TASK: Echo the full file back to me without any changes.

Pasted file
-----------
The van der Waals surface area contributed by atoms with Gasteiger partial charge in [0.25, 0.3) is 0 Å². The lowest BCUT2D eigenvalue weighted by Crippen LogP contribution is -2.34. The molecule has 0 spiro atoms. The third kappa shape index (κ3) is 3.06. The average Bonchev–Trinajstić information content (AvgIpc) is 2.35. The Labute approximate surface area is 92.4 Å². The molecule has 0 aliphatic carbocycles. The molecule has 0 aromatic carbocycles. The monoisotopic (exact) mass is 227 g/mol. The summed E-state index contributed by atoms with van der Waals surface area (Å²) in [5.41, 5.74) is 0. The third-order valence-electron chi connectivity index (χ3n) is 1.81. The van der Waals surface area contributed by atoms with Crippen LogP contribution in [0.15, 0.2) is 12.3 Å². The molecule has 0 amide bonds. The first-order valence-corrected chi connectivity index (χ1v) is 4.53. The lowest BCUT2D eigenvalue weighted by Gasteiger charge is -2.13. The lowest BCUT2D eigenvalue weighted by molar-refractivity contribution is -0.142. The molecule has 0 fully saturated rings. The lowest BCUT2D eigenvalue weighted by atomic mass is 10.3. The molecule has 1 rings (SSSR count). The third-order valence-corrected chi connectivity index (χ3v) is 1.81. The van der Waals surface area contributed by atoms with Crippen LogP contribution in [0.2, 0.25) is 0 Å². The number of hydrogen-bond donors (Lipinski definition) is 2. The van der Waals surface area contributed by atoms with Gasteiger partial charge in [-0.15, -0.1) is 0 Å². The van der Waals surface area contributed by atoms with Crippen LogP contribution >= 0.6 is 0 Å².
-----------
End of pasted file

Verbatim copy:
The van der Waals surface area contributed by atoms with Gasteiger partial charge in [0.25, 0.3) is 0 Å². The lowest BCUT2D eigenvalue weighted by Crippen LogP contribution is -2.34. The molecule has 0 spiro atoms. The third kappa shape index (κ3) is 3.06. The average Bonchev–Trinajstić information content (AvgIpc) is 2.35. The Labute approximate surface area is 92.4 Å². The molecule has 0 aliphatic carbocycles. The molecule has 0 aromatic carbocycles. The monoisotopic (exact) mass is 227 g/mol. The summed E-state index contributed by atoms with van der Waals surface area (Å²) in [5.41, 5.74) is 0. The third-order valence-electron chi connectivity index (χ3n) is 1.81. The van der Waals surface area contributed by atoms with Crippen LogP contribution in [0.15, 0.2) is 12.3 Å². The molecule has 0 amide bonds. The first-order valence-corrected chi connectivity index (χ1v) is 4.53. The lowest BCUT2D eigenvalue weighted by Gasteiger charge is -2.13. The lowest BCUT2D eigenvalue weighted by molar-refractivity contribution is -0.142. The molecule has 0 fully saturated rings. The lowest BCUT2D eigenvalue weighted by atomic mass is 10.3. The molecule has 1 rings (SSSR count). The third-order valence-corrected chi connectivity index (χ3v) is 1.81. The van der Waals surface area contributed by atoms with Crippen LogP contribution in [0.2, 0.25) is 0 Å². The number of hydrogen-bond donors (Lipinski definition) is 2. The van der Waals surface area contributed by atoms with Gasteiger partial charge in [-0.15, -0.1) is 0 Å². The van der Waals surface area contributed by atoms with Crippen LogP contribution >= 0.6 is 0 Å².